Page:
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|From: Irish Political Review: Editorials|
|Date: July, 2019|
State Of Play
The Good Friday Agreement is working well. Neither community is being governed by the other community, and that is the essential thing. And if this essential thing takes the form of there being no Northern Ireland Government, that is fine.
The noxious thing about the Northern Ireland system set up by Westminster in 1921 is that it was not a system of party government but a system of communal government. Under it one community governed the other in local affairs, while the party-politics by which the state was governed had no presence in it. That was a caricature of democracy. And it was the thing that caused the war that led to its abolition.
The Unionist and Nationalist Parties were not parties at all. they were organised communities. Each was a comprehensive merging of all classes and social interests and political ideals in its community.
The authentic parties were the parties that governed the state, the Tory Party and the Labour Party. These Parties boycotted the Northern Ireland system which they created, thereby making Northern Ireland into a caricature not only of British democracy but of any conceivable form of democracy. But it was only within the British state, with its great depth of political experience, and its immense skill at the kind of ingenuity that is often called Jesuitry, that this caricature could have been created, and passed off on a credulous world as authentic democracy.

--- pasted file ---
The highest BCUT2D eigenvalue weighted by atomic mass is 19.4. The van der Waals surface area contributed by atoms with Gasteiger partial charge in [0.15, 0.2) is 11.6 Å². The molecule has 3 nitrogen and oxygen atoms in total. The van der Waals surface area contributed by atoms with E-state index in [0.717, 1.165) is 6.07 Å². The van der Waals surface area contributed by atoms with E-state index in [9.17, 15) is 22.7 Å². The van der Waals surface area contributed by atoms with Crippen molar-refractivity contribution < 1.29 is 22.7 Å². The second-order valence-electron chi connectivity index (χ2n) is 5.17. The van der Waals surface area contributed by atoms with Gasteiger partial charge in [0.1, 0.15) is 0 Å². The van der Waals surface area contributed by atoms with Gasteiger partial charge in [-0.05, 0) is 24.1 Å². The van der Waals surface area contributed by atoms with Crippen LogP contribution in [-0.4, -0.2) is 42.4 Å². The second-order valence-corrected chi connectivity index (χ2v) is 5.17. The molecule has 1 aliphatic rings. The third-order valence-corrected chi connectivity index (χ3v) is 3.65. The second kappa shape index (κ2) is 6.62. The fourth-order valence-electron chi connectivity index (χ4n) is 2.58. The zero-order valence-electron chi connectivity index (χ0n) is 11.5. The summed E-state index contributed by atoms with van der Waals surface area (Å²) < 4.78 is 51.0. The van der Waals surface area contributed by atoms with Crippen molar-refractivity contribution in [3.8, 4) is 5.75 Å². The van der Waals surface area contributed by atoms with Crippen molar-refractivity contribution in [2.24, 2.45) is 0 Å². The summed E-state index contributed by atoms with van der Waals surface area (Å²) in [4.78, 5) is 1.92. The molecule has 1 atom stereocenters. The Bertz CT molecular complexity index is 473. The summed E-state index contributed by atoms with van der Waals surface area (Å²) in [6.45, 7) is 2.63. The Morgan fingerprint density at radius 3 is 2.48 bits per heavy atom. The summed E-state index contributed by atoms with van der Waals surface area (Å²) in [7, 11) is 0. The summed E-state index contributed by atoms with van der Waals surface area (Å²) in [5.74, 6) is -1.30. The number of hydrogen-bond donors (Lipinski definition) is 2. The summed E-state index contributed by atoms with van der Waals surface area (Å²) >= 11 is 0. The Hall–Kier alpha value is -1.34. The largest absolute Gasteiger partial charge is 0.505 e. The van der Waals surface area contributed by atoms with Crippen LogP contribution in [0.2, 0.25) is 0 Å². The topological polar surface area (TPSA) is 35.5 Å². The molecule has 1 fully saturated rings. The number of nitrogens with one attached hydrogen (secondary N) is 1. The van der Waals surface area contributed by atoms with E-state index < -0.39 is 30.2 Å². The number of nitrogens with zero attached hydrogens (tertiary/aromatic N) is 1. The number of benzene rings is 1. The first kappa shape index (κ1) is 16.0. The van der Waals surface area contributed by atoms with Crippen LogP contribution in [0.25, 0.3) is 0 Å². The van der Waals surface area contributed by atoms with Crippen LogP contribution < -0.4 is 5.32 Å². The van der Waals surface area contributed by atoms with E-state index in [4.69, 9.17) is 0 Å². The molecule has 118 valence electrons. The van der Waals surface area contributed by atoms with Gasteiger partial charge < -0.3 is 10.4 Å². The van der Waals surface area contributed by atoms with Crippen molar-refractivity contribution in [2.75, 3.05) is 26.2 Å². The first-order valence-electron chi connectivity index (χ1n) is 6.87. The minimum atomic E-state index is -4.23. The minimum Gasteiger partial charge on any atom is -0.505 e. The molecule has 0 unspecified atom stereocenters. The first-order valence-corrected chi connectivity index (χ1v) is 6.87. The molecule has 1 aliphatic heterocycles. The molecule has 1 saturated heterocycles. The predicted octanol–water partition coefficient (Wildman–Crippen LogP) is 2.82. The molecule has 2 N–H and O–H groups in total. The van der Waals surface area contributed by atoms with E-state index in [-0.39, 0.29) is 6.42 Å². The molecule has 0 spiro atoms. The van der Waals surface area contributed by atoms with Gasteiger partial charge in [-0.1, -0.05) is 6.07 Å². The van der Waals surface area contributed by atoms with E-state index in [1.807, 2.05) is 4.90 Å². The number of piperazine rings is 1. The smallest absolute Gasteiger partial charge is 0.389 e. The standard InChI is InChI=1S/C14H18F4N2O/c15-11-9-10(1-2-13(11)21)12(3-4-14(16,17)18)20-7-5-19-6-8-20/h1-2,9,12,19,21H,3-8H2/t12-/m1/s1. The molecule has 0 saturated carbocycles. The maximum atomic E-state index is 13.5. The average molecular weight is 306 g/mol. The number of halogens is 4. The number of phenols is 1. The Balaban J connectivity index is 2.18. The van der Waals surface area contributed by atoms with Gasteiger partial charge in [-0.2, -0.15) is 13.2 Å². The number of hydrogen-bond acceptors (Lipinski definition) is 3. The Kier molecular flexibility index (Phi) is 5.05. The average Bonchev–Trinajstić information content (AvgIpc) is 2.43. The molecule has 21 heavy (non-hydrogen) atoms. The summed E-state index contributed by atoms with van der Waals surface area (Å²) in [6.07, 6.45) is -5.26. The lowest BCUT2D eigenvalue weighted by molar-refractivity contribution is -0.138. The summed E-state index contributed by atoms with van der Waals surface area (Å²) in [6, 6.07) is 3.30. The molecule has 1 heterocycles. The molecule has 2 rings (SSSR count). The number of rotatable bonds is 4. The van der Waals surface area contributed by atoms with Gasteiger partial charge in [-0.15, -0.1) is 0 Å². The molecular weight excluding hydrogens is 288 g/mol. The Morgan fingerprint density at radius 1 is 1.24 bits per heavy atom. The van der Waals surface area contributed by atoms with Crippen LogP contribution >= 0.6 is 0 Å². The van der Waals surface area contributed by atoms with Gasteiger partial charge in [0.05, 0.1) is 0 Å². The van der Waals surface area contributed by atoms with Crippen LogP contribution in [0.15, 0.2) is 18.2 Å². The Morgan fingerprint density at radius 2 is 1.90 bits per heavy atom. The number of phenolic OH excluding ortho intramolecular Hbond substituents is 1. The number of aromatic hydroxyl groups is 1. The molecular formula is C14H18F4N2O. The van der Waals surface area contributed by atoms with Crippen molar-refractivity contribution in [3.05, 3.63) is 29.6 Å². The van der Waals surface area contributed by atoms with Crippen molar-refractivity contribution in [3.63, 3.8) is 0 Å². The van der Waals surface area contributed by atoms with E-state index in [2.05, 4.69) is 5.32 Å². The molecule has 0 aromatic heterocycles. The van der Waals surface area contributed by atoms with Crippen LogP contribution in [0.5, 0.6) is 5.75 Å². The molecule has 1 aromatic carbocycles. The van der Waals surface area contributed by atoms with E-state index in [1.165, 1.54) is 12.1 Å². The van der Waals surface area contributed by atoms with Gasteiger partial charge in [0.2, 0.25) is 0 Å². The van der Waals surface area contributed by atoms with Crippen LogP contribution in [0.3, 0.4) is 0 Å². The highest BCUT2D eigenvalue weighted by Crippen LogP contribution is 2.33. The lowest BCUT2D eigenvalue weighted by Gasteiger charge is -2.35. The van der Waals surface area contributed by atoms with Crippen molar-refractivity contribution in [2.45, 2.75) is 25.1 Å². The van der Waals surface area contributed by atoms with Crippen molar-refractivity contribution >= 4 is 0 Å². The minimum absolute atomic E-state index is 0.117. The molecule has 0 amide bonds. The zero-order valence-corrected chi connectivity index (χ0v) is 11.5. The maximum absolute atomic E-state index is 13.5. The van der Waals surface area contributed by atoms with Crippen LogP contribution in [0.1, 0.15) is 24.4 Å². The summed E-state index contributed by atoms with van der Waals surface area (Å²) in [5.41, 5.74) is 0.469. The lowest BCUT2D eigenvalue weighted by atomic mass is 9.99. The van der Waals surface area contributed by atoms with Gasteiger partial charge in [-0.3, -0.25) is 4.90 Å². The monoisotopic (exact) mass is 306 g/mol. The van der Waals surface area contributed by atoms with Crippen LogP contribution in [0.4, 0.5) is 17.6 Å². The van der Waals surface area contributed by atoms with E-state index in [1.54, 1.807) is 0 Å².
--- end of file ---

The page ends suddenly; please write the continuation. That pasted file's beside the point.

Much of the world is credulous about Britain. This is because Britain conquered half of it, and imposed four or five World Wars on it. Before 1914, the "Great War" was the name of the war against Republican and Napoleonic France from 1793 to 1815. A century earlier there were the Wars Of The Grand Alliance. Between those two there was the Seven Years' War, about which one could argue about whether it was a Great War or just a Big War. And then there were the two World Wars on Germany.
Forceful action of this kind on the world, sustained over such a long period, produces conditioned reflexes which inhibit critical thought—it induces credulity. And, in the actual conduct of international affairs, what passes for morality is closely allied with credulity.
The Northern Ireland War of 1970-1998 ended the caricature-democracy which caused it by giving each community an effective veto on the conduct of devolved government. The present state of play is that there is no devolved government. Anybody whose recollection stretches back to the 1960s can only say that that is a good thing.
Six County devolved government is now being demonstrated by the will of the peoples not to be necessary. It was never necessary.